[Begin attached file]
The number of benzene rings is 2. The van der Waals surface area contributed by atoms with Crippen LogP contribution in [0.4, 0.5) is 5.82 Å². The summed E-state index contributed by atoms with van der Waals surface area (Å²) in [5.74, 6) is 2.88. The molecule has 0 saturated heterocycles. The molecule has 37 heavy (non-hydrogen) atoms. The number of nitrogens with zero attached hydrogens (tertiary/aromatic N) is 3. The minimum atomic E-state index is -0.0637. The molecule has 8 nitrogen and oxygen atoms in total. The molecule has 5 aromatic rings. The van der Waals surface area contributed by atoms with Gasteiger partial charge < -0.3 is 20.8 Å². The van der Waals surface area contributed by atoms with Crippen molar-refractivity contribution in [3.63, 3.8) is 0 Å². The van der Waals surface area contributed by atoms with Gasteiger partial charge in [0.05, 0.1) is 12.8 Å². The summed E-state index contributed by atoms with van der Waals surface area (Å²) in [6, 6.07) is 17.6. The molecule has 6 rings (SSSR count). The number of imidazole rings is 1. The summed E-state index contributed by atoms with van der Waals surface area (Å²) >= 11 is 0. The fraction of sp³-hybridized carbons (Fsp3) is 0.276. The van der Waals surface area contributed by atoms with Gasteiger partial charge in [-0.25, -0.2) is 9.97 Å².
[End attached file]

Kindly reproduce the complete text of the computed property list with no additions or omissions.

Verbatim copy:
The number of benzene rings is 2. The van der Waals surface area contributed by atoms with Crippen LogP contribution in [0.4, 0.5) is 5.82 Å². The summed E-state index contributed by atoms with van der Waals surface area (Å²) in [5.74, 6) is 2.88. The molecule has 0 saturated heterocycles. The molecule has 37 heavy (non-hydrogen) atoms. The number of nitrogens with zero attached hydrogens (tertiary/aromatic N) is 3. The minimum atomic E-state index is -0.0637. The molecule has 8 nitrogen and oxygen atoms in total. The molecule has 5 aromatic rings. The van der Waals surface area contributed by atoms with Gasteiger partial charge < -0.3 is 20.8 Å². The van der Waals surface area contributed by atoms with Crippen molar-refractivity contribution in [3.63, 3.8) is 0 Å². The van der Waals surface area contributed by atoms with Gasteiger partial charge in [0.05, 0.1) is 12.8 Å². The summed E-state index contributed by atoms with van der Waals surface area (Å²) in [6, 6.07) is 17.6. The molecule has 6 rings (SSSR count). The number of imidazole rings is 1. The summed E-state index contributed by atoms with van der Waals surface area (Å²) >= 11 is 0. The fraction of sp³-hybridized carbons (Fsp3) is 0.276. The van der Waals surface area contributed by atoms with Gasteiger partial charge in [-0.25, -0.2) is 9.97 Å².